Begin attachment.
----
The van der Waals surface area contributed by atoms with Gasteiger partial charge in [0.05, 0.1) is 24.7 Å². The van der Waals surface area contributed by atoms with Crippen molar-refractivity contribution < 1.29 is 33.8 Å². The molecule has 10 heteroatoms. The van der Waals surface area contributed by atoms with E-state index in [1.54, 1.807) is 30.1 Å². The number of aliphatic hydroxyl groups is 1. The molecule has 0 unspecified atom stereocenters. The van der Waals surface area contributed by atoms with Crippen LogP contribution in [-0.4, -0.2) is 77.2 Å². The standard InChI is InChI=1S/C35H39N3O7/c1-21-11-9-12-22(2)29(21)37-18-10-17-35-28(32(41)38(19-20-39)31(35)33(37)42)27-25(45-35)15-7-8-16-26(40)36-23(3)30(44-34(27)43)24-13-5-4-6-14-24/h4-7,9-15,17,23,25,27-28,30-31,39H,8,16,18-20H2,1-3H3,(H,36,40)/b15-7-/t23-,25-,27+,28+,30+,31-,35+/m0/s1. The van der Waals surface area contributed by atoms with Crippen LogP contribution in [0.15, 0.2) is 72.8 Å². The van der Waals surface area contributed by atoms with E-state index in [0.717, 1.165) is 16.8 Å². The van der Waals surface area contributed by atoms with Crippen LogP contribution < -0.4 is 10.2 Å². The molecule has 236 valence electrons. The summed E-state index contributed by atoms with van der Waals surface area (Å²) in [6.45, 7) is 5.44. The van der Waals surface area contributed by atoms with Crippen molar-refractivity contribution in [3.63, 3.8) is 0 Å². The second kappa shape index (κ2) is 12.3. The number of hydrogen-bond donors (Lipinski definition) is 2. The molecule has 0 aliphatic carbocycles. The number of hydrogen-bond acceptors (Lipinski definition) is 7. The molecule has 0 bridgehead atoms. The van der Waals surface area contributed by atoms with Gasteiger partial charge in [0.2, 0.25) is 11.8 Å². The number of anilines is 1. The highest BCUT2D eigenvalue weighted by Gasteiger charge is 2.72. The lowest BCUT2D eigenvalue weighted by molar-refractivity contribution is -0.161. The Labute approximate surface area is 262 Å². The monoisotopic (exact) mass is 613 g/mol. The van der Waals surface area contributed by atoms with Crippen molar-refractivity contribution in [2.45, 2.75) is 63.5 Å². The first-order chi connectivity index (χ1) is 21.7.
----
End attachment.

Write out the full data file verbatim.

The van der Waals surface area contributed by atoms with Gasteiger partial charge in [0.05, 0.1) is 24.7 Å². The van der Waals surface area contributed by atoms with Crippen molar-refractivity contribution < 1.29 is 33.8 Å². The molecule has 10 heteroatoms. The van der Waals surface area contributed by atoms with E-state index in [1.54, 1.807) is 30.1 Å². The number of aliphatic hydroxyl groups is 1. The molecule has 0 unspecified atom stereocenters. The van der Waals surface area contributed by atoms with Crippen LogP contribution in [-0.4, -0.2) is 77.2 Å². The standard InChI is InChI=1S/C35H39N3O7/c1-21-11-9-12-22(2)29(21)37-18-10-17-35-28(32(41)38(19-20-39)31(35)33(37)42)27-25(45-35)15-7-8-16-26(40)36-23(3)30(44-34(27)43)24-13-5-4-6-14-24/h4-7,9-15,17,23,25,27-28,30-31,39H,8,16,18-20H2,1-3H3,(H,36,40)/b15-7-/t23-,25-,27+,28+,30+,31-,35+/m0/s1. The van der Waals surface area contributed by atoms with Crippen LogP contribution in [0.15, 0.2) is 72.8 Å². The van der Waals surface area contributed by atoms with E-state index in [0.717, 1.165) is 16.8 Å². The van der Waals surface area contributed by atoms with Crippen LogP contribution < -0.4 is 10.2 Å². The molecule has 236 valence electrons. The summed E-state index contributed by atoms with van der Waals surface area (Å²) in [6.45, 7) is 5.44. The van der Waals surface area contributed by atoms with Crippen molar-refractivity contribution in [3.63, 3.8) is 0 Å². The second kappa shape index (κ2) is 12.3. The number of hydrogen-bond donors (Lipinski definition) is 2. The molecule has 0 aliphatic carbocycles. The number of hydrogen-bond acceptors (Lipinski definition) is 7. The molecule has 0 bridgehead atoms. The van der Waals surface area contributed by atoms with Gasteiger partial charge in [0.2, 0.25) is 11.8 Å². The number of anilines is 1. The highest BCUT2D eigenvalue weighted by Gasteiger charge is 2.72. The lowest BCUT2D eigenvalue weighted by molar-refractivity contribution is -0.161. The Labute approximate surface area is 262 Å². The monoisotopic (exact) mass is 613 g/mol. The van der Waals surface area contributed by atoms with Crippen molar-refractivity contribution in [2.45, 2.75) is 63.5 Å². The first-order chi connectivity index (χ1) is 21.7.